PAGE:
Japanese Yen Strengthens After North Korea Tests Hydrogen Bomb

The yen strengthened almost 1 percent after North Korea tested a nuclear bomb on Sunday, spurring demand for haven assets.

The currency advanced versus all of its Group-of-10 peers after the official Korean Central News Agency said it carried out the test in an act of “self-defense” against its enemies. President Donald Trump threatened to increase economic sanctions and halt trade with any nation doing business with North Korea.

“The latest test probably won’t affect risk sentiment too badly on Monday, but it does, however, set the scene for a step-up in rhetoric by the U.S. and maybe a response by China,” said Andrew Wilmont, co-head of European high-yield investment at Neuberger Berman, which oversees about $250 billion. “Any step-up in action by those two players would cause a deterioration in sentiment.”

The yen gained 0.8 percent to 109.33 per dollar as of 5:12 a.m. in Sydney on Monday after advancing as much as 0.9 percent earlier. The currency dropped 0.8 percent last week amid speculation global economic growth is improving.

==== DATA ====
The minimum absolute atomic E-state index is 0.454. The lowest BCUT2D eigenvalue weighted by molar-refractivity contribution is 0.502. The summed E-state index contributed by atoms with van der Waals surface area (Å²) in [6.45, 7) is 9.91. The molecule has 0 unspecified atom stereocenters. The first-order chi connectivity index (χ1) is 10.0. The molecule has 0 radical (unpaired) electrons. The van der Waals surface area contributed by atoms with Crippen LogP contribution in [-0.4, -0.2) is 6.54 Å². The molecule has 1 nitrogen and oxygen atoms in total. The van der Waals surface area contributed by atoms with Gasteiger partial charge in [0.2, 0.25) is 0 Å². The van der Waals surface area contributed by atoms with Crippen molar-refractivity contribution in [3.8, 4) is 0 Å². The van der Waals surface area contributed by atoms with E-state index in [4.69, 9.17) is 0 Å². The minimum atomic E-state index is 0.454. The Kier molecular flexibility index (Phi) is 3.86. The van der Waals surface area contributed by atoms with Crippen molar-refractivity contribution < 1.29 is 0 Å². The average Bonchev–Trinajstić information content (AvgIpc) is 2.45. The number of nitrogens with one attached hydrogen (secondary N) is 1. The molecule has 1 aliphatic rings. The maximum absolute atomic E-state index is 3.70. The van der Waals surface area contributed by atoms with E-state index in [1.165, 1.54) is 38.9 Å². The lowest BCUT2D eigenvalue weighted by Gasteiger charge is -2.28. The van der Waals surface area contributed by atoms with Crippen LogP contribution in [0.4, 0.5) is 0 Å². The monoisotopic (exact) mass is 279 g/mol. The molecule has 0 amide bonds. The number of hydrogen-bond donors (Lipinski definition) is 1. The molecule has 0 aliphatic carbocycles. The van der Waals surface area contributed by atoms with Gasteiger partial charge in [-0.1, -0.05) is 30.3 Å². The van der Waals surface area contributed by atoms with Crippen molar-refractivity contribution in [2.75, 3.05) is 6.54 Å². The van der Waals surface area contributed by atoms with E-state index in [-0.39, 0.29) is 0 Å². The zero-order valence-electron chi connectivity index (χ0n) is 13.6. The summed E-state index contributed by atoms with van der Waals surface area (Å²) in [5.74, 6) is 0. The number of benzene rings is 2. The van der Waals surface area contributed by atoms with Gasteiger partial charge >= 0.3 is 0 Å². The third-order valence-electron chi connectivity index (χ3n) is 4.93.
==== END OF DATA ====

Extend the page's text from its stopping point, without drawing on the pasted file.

The yen has had a mixed reaction to previous North Korean nuclear tests as investors have had to choose between the currency’s haven nature and Japan’s proximity to North Korea. The yen weakened 0.1 percent on the days of the first two tests Oct. 9, 2006, and May 25, 2009.

When the North held its third test on Feb. 12, 2013, Japan’s currency jumped 0.9 percent, and when the rogue state said on Jan. 6, 2016, it had successfully tested its first hydrogen bomb, the yen strengthened 0.5 percent.

On the day of the most recent test, Sept. 9, 2016, the yen rallied as much as 0.5 percent before erasing gains to end the day 0.2 percent weaker as it declined along with the South Korean won.

South Korea’s weather agency said on Sunday it detected a magnitude 5.7 quake near the Punggye-ri nuclear test site in northeast North Korea. Energy from the explosion was about six times stronger than the nuclear test of last September, it said.

“All options are on the table,” Japanese Foreign Minister Taro Kono said on public broadcaster NHK. Prime Minister Shinzo Abe said a North Korea nuclear test would be “absolutely unacceptable.”

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